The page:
I spent part of last weekend with the local JASNA chapter in Clearwater, where we watched a Latina version of Sense & Sensibility called From Prada to Nada.  It stars nobody I’ve ever heard of and I went into it with no preconceived notions whatsoever.  The group I was with had a lovely time, and we thoroughly enjoyed the movie.

With very few exceptions, the skeleton of S&S is still intact.  Nora and Mary Dominguez are the daughters of a rich man in LA.  One day, he suffers a massive heart attack and dies.  At the reading of the will, they learn 2 very surprising things.  First, that they are destitute, since their father was in bankruptcy and second, that he’d had an affair years earlier and they had a half brother named Gabe.  Gabe (= John Dashwood) and his wife, Olivia ( = Fanny Dashwood) buy and sell houses for a living, so they buy the Dominguez home and Olivia kicks out Nora and Mary.  The girls end up moving in with a maternal aunt (= Mrs. Jennings?) in East LA, where they experience massive culture shock.  They are Mexicans who don’t speak Spanish, so they are like the proverbial fish out of water in that part of town.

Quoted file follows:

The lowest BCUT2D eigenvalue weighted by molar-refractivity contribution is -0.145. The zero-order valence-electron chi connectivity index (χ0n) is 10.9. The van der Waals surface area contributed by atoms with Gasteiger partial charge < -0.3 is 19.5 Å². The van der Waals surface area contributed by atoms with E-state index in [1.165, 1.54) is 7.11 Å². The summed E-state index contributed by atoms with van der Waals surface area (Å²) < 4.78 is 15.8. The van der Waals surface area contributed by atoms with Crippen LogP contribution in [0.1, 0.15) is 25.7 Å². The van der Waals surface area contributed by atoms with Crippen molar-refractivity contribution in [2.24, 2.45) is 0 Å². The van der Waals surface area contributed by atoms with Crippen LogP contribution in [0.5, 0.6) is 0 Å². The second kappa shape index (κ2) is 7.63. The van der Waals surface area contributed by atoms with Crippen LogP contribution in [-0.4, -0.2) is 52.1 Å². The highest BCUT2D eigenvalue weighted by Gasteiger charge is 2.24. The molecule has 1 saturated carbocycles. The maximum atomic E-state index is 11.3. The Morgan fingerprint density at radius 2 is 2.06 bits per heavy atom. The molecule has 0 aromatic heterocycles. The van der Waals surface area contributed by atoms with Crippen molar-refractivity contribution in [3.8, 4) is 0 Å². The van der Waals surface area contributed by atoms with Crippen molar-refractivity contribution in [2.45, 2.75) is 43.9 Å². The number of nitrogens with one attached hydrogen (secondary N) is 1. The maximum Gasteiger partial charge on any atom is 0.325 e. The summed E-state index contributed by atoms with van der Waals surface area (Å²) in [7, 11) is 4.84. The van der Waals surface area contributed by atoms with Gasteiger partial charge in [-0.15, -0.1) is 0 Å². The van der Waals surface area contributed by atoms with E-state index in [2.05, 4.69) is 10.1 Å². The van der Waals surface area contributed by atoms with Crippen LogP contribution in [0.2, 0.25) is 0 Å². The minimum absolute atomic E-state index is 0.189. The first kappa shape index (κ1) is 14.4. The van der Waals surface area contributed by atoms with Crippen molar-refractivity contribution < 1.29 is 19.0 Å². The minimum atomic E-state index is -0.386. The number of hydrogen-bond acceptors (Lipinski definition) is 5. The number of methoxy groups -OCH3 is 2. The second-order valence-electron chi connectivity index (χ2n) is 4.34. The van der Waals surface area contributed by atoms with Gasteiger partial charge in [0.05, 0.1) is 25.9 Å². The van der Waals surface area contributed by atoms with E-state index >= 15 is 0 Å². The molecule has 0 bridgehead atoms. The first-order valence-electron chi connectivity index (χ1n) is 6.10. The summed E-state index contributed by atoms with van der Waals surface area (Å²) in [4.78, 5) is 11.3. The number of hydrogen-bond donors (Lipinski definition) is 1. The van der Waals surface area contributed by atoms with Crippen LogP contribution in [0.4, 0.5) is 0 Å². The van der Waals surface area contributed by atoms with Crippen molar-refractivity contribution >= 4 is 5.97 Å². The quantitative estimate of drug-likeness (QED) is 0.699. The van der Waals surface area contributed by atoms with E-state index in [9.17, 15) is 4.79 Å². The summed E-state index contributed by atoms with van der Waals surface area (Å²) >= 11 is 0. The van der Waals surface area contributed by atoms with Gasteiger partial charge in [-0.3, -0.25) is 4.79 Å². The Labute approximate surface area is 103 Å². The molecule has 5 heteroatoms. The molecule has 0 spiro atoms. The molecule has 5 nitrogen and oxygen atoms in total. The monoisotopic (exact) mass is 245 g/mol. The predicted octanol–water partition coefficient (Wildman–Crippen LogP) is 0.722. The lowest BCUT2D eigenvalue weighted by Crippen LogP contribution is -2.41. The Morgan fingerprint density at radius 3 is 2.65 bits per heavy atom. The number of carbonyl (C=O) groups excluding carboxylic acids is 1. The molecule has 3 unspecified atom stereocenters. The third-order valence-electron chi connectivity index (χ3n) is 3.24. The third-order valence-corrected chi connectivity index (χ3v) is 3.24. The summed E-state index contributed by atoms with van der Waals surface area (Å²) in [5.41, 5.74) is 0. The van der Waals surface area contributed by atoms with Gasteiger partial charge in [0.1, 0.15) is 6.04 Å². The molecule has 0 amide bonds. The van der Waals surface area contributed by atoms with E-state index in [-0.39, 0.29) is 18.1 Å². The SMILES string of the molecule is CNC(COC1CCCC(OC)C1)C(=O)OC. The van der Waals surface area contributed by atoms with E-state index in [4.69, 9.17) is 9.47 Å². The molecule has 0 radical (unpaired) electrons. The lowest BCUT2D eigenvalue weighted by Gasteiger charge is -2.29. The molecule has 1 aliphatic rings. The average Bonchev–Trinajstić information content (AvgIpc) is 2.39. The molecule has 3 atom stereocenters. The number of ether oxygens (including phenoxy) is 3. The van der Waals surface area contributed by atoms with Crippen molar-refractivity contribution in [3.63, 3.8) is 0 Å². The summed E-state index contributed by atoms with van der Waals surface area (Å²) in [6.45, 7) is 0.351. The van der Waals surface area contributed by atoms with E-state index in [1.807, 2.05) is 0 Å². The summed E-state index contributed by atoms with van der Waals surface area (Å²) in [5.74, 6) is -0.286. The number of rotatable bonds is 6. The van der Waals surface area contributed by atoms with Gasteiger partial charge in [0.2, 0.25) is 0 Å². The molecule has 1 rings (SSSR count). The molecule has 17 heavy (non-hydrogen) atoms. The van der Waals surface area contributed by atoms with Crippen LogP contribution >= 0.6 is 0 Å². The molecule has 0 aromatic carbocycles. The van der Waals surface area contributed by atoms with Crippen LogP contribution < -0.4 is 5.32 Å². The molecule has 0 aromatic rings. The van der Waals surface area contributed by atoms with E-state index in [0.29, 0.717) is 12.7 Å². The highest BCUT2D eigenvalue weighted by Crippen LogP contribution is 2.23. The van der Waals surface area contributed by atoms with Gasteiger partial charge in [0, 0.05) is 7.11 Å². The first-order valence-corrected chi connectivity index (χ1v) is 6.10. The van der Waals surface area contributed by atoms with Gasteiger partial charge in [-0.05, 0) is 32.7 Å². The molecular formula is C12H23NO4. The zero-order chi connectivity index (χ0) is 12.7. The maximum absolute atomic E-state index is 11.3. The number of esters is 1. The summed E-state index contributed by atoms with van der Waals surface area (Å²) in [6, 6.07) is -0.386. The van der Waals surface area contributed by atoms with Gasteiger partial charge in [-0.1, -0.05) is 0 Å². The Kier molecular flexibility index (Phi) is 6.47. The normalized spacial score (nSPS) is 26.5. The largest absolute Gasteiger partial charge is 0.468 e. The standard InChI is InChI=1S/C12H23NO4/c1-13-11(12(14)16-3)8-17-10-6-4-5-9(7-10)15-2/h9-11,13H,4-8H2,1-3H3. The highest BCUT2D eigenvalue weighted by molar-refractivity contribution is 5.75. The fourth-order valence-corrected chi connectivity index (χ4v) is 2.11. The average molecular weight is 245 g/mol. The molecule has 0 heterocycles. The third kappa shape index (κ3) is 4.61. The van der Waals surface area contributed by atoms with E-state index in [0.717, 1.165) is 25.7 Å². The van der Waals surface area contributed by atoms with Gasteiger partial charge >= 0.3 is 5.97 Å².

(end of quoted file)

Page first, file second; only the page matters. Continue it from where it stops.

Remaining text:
Mary is a college student, and she falls head over heels for a rich Mexican TA named Rodrigo ( = Willoughby).  He turns out to be married and buys Mary and Nora’s childhood home for his wife.  Nora falls for Olivia’s brother, an attorney named Edward Ferris (close, but no cigar to “Ferrars”), and ends up working for him at his law firm (she quit law school when she learned she was poor).  The Colonel Brandon character is a local gardener named Pablo; we do not get to know him well enough to learn if there is any young Eliza in his life. Mary almost dies in a car accident when she learns of Rodrigo’s behavior, but we never see him again, and he certainly never “apologizes” for what he did.  Nora drives Edward away because he does not fit into her “10-year plan,” but she realizes how much she loves him when he gets engaged to Olivia’s friend Lucy (who is not a villain here).  Of course, she gets him in the end, but the way this happens was a little awkward.

There is a subplot about Nora and Edward providing pro bono legal assistance to some Mexican janitors, but that neither adds nor detracts from the story being told.  One twist that is not from the original story is that Gabe realizes just how awful his wife is, so he dumps her and ends up becoming friends with his sisters.

So, yes it’s a modernized version of the story, and yes, the fact that it is less than 2 hours long means that much of the story is gone, but this is still a very entertaining movie and I thoroughly enjoyed it.  I’m looking forward to seeing it again, and this time I’ll watch the various making-of features that are on the disc.

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